Anteris has reported positive results from its anti-calcification study, where its ADAPT treated tissue showed superior anti-calcification attributes compared with tissue used in the competitor valves of Medtronics and Edwards Lifesciences.

ComASUR, meanwhile enables an easier alignment of the commissures, the three points of the replacement valve that should align with the native valve.

“If you can land [the valve] it in the same place as the original valve you’ll get better blood flow,” Paterson says. “The problem is the clinicians are not able to do that consistently, or not at all.”

To date, animal studies have shown the feasibility of the use of the DurAVR valve, combined with the ComASUR guidance. The company is holding discussions with the FDA in view of initiating a human trial.

Management expects the study to be approved in the December quarter, with the company striving for US product approval by 2024 and European assent in 2023.

Meanwhile, seven patients have received the valves as part of a Europe-based SAVR study.

In order to prove superior valve efficacy, the overseers of a trial normally would need to wait ten to 15 years to assess the state of the implanted devices.

In the Anteris labs, test valves are attached to machines which compress 10 to 15 years of normal heartbeats into the space of months.

While the FDA requires a minimum test equating to 200 million heartbeats – the equivalent of about four years –Paterson reports “our valves have run to 750 million cycles and are still going strong”.

Paterson says that with ADAPT already used in 20,000 non-heart surgical repair procedures, Anteris has a multi-year head start in proving its anti-calcification credentials.

“We have ten years’ data in humans showing zero calcification,” he says.

To fund the ongoing work, Anteris recently secured a $20m funding package with Mercer Street Global Opportunity Fund LLC. The deal allows for initial $2.5 million and a further $4.05m realised (pre transaction costs) in the current quarter.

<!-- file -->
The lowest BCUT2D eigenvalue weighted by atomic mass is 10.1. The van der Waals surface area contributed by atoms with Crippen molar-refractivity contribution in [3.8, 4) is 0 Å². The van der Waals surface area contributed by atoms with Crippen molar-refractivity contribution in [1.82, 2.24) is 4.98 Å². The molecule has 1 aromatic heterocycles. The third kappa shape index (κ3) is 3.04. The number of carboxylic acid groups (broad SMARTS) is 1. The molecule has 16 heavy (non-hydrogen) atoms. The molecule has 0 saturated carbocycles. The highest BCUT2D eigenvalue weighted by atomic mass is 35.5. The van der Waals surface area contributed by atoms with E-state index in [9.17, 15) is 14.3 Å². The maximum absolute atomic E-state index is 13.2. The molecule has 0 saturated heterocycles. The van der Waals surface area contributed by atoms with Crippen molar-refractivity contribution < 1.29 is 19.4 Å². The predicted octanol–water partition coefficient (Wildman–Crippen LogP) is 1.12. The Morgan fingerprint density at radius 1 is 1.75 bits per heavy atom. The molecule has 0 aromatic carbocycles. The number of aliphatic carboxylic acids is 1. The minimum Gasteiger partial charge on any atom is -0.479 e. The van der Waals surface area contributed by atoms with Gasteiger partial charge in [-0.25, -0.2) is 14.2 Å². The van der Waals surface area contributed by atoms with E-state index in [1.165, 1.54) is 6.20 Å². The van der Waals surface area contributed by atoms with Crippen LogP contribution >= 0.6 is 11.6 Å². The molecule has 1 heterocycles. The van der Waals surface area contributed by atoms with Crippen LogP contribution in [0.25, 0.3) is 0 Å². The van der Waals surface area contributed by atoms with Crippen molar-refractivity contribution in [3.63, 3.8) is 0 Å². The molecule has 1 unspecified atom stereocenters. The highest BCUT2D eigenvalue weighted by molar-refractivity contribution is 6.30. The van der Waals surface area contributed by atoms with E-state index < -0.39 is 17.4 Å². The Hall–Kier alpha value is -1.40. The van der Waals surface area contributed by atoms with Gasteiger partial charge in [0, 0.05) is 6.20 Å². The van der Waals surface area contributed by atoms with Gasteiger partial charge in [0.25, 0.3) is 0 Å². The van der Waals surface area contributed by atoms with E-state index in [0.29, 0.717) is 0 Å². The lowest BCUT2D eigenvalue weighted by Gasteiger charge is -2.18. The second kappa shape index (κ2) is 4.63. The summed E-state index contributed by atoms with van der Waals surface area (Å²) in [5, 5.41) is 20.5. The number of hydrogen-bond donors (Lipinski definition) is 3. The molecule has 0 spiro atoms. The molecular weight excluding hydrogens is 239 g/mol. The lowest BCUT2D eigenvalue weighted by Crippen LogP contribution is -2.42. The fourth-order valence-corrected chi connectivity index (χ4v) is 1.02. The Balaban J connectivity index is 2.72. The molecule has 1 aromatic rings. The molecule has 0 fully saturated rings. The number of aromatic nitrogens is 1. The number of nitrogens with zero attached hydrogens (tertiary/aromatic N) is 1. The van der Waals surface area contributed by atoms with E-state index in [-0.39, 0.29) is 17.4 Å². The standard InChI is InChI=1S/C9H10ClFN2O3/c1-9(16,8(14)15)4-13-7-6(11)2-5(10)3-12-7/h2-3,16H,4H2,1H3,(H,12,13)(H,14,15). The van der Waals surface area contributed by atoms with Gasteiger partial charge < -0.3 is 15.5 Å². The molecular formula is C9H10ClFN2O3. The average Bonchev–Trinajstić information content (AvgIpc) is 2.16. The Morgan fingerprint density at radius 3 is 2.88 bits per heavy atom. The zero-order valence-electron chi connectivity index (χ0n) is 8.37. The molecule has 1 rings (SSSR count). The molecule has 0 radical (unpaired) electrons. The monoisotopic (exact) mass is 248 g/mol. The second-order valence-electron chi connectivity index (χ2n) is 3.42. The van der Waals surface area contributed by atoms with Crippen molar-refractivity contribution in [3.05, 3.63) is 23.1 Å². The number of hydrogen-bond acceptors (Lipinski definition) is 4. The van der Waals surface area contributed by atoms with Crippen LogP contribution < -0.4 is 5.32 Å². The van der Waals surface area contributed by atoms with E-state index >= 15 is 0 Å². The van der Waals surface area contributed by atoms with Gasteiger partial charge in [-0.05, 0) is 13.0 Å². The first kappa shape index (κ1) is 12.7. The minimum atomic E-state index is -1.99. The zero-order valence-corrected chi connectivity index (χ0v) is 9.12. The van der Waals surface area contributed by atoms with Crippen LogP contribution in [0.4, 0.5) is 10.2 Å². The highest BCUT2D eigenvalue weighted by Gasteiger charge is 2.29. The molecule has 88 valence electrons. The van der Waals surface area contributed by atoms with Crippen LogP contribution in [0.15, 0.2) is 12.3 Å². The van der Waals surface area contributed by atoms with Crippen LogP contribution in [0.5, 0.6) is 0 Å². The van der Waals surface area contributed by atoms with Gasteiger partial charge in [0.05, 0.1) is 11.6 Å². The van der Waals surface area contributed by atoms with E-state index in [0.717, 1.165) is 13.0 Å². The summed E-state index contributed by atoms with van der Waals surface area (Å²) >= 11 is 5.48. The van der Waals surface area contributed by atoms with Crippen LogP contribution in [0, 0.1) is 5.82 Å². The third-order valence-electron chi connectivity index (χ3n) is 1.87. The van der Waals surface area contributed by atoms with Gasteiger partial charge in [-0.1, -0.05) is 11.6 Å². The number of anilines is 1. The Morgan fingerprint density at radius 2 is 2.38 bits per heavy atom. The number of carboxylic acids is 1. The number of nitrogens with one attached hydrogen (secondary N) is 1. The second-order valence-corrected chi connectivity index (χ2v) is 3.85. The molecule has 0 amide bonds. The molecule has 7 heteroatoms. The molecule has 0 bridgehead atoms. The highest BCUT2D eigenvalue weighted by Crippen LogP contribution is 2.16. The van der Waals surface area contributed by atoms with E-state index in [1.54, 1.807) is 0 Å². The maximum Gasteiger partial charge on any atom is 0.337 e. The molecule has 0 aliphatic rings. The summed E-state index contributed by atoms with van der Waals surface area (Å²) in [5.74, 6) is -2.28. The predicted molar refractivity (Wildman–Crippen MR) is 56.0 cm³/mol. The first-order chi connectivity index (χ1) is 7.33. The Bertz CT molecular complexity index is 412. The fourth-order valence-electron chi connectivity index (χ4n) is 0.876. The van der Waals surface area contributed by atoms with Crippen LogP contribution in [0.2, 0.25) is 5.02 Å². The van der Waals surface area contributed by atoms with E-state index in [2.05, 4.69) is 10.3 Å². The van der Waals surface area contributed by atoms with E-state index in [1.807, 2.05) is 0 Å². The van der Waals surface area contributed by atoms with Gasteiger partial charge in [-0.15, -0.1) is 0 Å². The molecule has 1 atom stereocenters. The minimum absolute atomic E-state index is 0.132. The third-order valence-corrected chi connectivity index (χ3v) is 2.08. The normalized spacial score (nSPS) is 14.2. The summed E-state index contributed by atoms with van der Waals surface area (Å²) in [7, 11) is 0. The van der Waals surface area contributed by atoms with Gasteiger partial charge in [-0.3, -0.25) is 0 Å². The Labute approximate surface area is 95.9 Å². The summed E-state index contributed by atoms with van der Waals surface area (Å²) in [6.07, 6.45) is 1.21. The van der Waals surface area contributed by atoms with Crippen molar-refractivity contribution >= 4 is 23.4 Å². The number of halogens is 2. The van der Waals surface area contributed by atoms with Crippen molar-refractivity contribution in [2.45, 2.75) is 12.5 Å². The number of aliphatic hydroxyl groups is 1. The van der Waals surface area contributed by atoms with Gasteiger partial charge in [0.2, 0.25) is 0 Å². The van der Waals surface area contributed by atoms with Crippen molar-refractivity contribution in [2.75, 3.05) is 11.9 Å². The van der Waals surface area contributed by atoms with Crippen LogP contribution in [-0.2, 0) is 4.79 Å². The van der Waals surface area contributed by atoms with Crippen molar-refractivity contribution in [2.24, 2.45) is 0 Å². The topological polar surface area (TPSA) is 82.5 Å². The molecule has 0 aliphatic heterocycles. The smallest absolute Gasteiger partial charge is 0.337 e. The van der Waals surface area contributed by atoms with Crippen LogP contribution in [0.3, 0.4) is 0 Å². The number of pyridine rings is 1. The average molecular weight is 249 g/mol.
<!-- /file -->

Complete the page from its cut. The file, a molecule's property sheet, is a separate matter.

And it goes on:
Anteris generated revenue of $7.07 million in the (first) December half, derived mainly from sales of its legacy patches (These assets were sold to the Massachusetts based Lemaitre Vascular Inc in 2019 for $36 million, but Anteris retaining manufacturing rights for three years.

“The next 12 to 18 months will be enormously exciting as we work to demonstrate the superiority of DurAVR against the current competitors, thus delivering physicians, patients and healthcare systems a life-saving product,” Paterson says.

With a mere $50 million market cap, Anteris could well be taken over ahead of gaining regulatory approval.

While shareholders will be the ultimate arbiters, Paterson hopes the company can continue to fly the flag for Australian medical innovation.

“Australia needs a global medtech company,” he says. “The ones we have are great, but we don’t have enough of them.”

About Tim Boreham

Tim Boreham edits The New Criterion. Many readers will remember Boreham as author of the Criterion column in The Australian newspaper, for well over a decade. He also has more than three decades' experience of business reporting across three major publications.